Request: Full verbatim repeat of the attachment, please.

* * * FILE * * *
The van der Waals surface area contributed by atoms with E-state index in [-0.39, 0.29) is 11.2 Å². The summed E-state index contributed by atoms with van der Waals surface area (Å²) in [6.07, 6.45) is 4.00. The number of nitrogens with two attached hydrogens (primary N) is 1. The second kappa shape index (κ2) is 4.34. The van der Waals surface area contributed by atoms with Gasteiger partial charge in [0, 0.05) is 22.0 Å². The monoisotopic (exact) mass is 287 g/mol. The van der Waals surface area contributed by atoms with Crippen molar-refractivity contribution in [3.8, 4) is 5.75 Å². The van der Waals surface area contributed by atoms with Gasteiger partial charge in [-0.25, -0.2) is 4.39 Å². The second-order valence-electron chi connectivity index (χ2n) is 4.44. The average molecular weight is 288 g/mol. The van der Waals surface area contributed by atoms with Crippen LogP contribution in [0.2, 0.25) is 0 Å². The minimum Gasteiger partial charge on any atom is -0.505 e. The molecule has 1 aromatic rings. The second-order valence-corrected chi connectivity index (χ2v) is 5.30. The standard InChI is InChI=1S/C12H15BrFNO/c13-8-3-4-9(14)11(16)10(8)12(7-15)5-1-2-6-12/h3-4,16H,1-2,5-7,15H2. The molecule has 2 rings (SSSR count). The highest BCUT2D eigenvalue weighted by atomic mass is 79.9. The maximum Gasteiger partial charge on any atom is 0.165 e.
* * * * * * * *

The van der Waals surface area contributed by atoms with E-state index in [-0.39, 0.29) is 11.2 Å². The summed E-state index contributed by atoms with van der Waals surface area (Å²) in [6.07, 6.45) is 4.00. The number of nitrogens with two attached hydrogens (primary N) is 1. The second kappa shape index (κ2) is 4.34. The van der Waals surface area contributed by atoms with Gasteiger partial charge in [0, 0.05) is 22.0 Å². The monoisotopic (exact) mass is 287 g/mol. The van der Waals surface area contributed by atoms with Crippen molar-refractivity contribution in [3.8, 4) is 5.75 Å². The van der Waals surface area contributed by atoms with Gasteiger partial charge in [-0.25, -0.2) is 4.39 Å². The second-order valence-electron chi connectivity index (χ2n) is 4.44. The average molecular weight is 288 g/mol. The van der Waals surface area contributed by atoms with Crippen LogP contribution in [0.2, 0.25) is 0 Å². The minimum Gasteiger partial charge on any atom is -0.505 e. The molecule has 1 aromatic rings. The second-order valence-corrected chi connectivity index (χ2v) is 5.30. The standard InChI is InChI=1S/C12H15BrFNO/c13-8-3-4-9(14)11(16)10(8)12(7-15)5-1-2-6-12/h3-4,16H,1-2,5-7,15H2. The molecule has 2 rings (SSSR count). The highest BCUT2D eigenvalue weighted by atomic mass is 79.9. The maximum Gasteiger partial charge on any atom is 0.165 e.